5. Now you can see how Dixon got to where he's at. Because he won't be able to consistently bring in elite players, he needs upperclassmen who have spent a lot of time turning themselves into a cohesive unit. Instead, the Panthers had a team in which nearly half the roster was not ready, or capable, of contributing. D. Johnson was suspended for the year, Uchebo and C. Johnson were injured, Luther isn't ready, and Haughton and Randall will never be ready. That's six players right off the bat that Dixon can't use, which then leaves him with only seven players. Of that seven, five are sophomores. As I've already established Dixon needs upperclassmen to be successful, and through bad luck and bad recruiting, he just didn't have it this year.
How to get back on track:
The first thing is to get older. Luckily life will take care of that. Of the seven players that were actually in the rotation, only Cam Wright is moving on. Not only are those six coming back but so is Durand Johnson, who should immediately help with the outside shooting next year, as will Cam Johnson who could use the extra year to get stronger. Luther will also get stronger and will presumably be more of a factor. Add in Nix and Wilson, plus two more signees to be determined and the Panthers could have as many as seven new players to help the depth. And even more helpful is that upperclassmen will now include not only Robinson again, but now also Artis, Young, Jeter, Newkirk, Nix, and Jones. That's six juniors and we know juniors under Dixon usually get much better.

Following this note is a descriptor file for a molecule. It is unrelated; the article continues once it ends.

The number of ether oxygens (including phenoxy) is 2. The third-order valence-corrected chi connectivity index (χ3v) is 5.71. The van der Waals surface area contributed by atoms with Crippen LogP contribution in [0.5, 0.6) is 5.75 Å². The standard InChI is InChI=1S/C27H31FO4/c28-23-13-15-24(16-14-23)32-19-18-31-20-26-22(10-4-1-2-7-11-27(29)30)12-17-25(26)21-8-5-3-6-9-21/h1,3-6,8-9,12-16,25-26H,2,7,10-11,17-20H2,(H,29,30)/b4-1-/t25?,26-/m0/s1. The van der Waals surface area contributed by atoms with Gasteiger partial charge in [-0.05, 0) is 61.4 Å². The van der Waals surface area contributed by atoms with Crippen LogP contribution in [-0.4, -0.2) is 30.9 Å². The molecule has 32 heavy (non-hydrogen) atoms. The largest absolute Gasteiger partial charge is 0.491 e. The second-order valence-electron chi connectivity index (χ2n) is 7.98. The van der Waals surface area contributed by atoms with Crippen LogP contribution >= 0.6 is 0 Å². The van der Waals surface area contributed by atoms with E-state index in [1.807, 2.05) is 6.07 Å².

Then there's the recruiting. This is more iffy. Something has to change, and that begins with a bigger budget to get an ace recruiter, as well as a little more leniency with the administration. Every time I say this I get criticized, so let me specifically say that I don't want criminals or morons at Pitt. I'm talking about an occasional pass for a borderline student who just happens to be an elite basketball player. How the administration handled the Durand Johnson suspension is a good example of an administration that needs to lighten up a little. I know they fear that they will slip into the Paul Evans and Ralph Willard eras again, but there is a common ground in between that and what they've had the last 15 years. The new chancellor has seen the light in the football program, and he's hoping the same will happen with the basketball program. Dixon is a great ambassador for the university and he needs a little more help instead of suspending one of his players an entire year for a minor offense.
Bottom line, as long as the staff hits more than misses, like in the past instead of more recently, then the Panthers don't have to load up on elite recruits. One elite recruit to go with the usual good team players could get Pitt to the Sweet 16, and maybe beyond. It's no secret that their best team had the two best players of the Dixon era on the same team at the same time. But other than Levance Fields, DeJuan Blair and Sam Young didn't have the supporting cast that other past great Pitt teams had. This is why theoretically 2016 could be special. If Artis and Young continue to develop, and Mustapha Heron comes and becomes a star immediately, the Panthers will have three excellent players to go with four other seniors. That's the type of team that Dixon has always needed but he always failed short. If he falls short this team then it will probably be time to definitively say that it's not going to happen for him. At least not in a big way. But a great guy who wins a lot may be the best Pitt can do, and there are a lot of fans out there who would love nothing more than to have their program have that problem.